Statue of Liberty

Tim May

LOS ANGELES — The Ohio State defensive players know to be on the lookout Tuesday for something exotic from Washington in the Rose Bowl.

Coach Chris Petersen is not averse to calling what most folks refer to as “trick plays.” It was a spate of those plays Petersen, then Boise State’s first-year coach, called on Jan. 1, 2007, in the Fiesta Bowl vs. Oklahoma that delivered the seminal victory in the history of the Broncos’ program, and Washington no doubt has them in its repertoire.

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This is the one, an oldie but a goodie, that Boise State used for the two-point conversion that sealed that win over the Sooners. It’s the “Statue of Liberty,” or “Statue Left,” as the Huskies probably call it, just like the Broncos did. Its inventor was Amos Alonzo Stagg. The coach who really took it places was Fielding H. Yost at Michigan. One modern coach not afraid to use it is Petersen.

In the contemporary college game, with the demand put on defenses to run to the ball, and with wide screens a major part of most team’s offenses, it can be as effective as ever.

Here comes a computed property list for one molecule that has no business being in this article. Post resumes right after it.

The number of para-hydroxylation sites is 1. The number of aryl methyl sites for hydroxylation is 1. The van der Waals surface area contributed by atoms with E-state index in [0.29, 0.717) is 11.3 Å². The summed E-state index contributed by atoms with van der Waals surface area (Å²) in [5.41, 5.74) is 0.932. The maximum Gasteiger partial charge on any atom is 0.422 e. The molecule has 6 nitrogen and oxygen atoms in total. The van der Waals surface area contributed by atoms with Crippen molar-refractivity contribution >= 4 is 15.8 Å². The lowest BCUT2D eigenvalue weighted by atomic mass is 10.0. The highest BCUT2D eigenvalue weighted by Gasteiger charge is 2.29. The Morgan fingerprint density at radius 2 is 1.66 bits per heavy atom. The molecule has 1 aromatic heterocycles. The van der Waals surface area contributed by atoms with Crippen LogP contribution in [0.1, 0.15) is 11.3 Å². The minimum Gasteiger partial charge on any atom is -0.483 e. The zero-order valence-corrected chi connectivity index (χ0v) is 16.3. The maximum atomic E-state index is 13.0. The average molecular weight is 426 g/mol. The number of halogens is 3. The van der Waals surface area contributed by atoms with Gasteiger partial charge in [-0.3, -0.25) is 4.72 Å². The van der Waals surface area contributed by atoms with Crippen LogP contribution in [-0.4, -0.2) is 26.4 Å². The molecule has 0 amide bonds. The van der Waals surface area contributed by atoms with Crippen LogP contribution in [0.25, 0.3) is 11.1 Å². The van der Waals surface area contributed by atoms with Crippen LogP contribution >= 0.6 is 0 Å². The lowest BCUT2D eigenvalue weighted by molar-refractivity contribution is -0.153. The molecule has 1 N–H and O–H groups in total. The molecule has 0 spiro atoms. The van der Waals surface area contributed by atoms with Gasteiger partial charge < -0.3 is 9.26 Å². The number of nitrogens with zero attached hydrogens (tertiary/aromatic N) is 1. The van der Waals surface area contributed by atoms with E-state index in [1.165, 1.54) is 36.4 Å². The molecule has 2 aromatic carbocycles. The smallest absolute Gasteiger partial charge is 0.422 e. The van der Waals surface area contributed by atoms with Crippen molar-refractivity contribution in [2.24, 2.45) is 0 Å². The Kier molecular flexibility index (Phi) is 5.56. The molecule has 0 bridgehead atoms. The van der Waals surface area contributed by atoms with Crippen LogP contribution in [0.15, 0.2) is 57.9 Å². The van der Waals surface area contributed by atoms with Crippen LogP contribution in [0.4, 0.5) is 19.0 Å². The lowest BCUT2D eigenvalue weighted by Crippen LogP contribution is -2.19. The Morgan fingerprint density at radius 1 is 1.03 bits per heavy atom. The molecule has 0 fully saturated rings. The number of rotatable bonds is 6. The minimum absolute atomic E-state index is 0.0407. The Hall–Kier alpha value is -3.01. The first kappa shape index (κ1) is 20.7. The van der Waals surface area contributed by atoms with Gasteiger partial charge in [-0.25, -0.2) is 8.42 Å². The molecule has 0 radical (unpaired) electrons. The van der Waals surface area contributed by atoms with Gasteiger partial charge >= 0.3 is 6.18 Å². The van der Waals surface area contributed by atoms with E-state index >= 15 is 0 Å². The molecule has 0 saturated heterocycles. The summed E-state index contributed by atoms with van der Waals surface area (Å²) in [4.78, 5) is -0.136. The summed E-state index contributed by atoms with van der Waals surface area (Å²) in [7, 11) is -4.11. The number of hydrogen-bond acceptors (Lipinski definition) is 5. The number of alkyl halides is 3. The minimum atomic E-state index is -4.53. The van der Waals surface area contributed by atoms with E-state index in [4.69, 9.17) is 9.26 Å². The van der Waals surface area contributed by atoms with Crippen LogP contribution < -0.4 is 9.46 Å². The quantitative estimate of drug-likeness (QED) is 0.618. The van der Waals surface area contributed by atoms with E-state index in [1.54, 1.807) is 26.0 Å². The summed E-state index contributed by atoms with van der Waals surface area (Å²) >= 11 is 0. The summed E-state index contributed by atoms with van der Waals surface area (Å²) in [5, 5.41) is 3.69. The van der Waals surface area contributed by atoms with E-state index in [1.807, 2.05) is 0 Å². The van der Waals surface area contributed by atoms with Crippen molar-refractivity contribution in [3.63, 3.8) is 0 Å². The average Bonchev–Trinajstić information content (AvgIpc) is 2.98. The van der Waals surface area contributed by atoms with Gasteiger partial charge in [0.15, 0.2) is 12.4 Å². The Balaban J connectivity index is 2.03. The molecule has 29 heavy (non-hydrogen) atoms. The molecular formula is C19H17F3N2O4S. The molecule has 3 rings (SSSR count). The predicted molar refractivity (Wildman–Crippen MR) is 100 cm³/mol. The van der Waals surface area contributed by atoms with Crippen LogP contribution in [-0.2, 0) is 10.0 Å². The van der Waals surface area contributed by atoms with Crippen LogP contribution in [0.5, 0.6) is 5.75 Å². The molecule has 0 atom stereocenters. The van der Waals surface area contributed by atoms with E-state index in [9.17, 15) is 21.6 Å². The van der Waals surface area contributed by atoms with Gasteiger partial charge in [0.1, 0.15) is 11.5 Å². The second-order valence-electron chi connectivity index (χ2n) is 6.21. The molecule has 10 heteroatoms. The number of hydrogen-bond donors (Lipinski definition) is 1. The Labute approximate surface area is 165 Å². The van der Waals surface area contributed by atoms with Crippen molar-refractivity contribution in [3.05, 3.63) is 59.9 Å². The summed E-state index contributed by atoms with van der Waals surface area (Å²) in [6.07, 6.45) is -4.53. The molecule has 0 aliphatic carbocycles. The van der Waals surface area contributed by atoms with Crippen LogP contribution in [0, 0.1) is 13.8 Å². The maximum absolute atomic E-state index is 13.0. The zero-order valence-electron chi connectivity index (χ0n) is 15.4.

That’s because the Huskies might send a bunch formation of three receivers out wide, to the right in this case, while running back Myles Gaskin lines up behind quarterback Jake Browning. At the snap, Gaskin feigns a pass block while Browning fades back and fakes a pass to the right with a demonstrably high arm swing, sending the defense responding to that side.

But with the ball in his left hand, Browning reaches back to Gaskin, whose desire is to run as fast as possible to the left and freedom, since often that side is bereft of defenders who have bitten on the fake. The key to stopping it is for each defender, as Ohio State linebacker Tuf Borland said, “to take care of your responsibility” no matter the trickery.